"I've always wanted to reference the whirling dervishes," said designer Tia Cibani on Tuesday at her sliver of a studio in New York's Meatpacking District. For Fall, she did just that, turning to her native North Africa for more than a little inspiration.

Today, the runway at her show venue, the Prince George Ballroom—a grand ol', just-decrepit-enough place—was lined with Moroccan rugs bought just across the street. Cibani's team handed out Turkish delights as favors, and mint tea was served in the lobby. The clothes followed suit, most obviously with elongated felt fezzes made by New York milliner Joy Kim.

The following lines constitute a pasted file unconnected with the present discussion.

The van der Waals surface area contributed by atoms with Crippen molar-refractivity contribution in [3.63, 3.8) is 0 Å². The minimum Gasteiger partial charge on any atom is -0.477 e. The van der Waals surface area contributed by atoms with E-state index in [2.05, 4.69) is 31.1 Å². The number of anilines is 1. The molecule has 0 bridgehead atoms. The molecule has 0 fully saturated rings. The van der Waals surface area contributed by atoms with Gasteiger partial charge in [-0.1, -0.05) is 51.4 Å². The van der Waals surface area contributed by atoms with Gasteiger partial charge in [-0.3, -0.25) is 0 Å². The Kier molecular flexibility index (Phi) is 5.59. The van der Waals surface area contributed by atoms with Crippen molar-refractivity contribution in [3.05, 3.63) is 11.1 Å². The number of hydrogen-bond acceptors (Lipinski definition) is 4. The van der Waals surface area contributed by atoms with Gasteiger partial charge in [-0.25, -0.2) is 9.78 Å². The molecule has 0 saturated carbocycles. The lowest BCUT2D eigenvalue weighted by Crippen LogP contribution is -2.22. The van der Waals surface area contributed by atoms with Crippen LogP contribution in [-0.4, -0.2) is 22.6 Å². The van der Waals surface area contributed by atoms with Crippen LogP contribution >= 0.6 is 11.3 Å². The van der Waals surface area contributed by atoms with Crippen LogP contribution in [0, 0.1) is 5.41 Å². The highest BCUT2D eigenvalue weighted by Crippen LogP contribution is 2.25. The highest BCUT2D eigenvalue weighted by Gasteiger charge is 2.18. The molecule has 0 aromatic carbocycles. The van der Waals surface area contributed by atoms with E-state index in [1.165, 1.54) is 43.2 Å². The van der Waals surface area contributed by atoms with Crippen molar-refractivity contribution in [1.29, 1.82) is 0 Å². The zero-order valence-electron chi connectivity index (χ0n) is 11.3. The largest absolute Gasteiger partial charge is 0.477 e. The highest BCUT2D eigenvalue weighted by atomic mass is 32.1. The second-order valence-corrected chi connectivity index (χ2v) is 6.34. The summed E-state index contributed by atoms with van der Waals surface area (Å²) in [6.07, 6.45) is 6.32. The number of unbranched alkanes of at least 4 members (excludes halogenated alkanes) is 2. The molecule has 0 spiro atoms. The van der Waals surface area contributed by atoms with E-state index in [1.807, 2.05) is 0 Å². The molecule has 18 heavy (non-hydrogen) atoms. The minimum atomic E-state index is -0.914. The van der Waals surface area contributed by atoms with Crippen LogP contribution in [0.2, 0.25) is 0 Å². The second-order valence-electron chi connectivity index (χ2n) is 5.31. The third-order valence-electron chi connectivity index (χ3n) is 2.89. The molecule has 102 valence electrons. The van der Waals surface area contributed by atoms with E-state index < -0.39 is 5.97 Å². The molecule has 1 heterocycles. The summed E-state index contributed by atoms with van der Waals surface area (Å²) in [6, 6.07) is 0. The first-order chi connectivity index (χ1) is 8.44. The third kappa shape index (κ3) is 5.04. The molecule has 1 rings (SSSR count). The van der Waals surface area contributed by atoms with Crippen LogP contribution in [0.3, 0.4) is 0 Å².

Each look was a study in layers and proportion. For instance, a pair of slim cupro pants—traditionally called churidar—were worn under an A-line caftan, and a cropped, chunky, hand-knit sweater was paired with an above-the-ankle ball skirt in a "Damascus rose" brocade. That same floral was rendered digitally on a long gown, which skimmed the body at the front but billowed into a cape at the back. "Collapsing volume," Cibani called it.

Iris Apfel was also a muse. "I was feeling very magpie," Cibani said. It came through in the multiple shapes and styles on offer, from a bergamot-colored coat nipped in at the waist with a leather belt to the leopard-print tunic and matching legging trouser in rusty red. Cibani managed to cast a burnished patina over the whole collection, giving each piece a sense of belonging.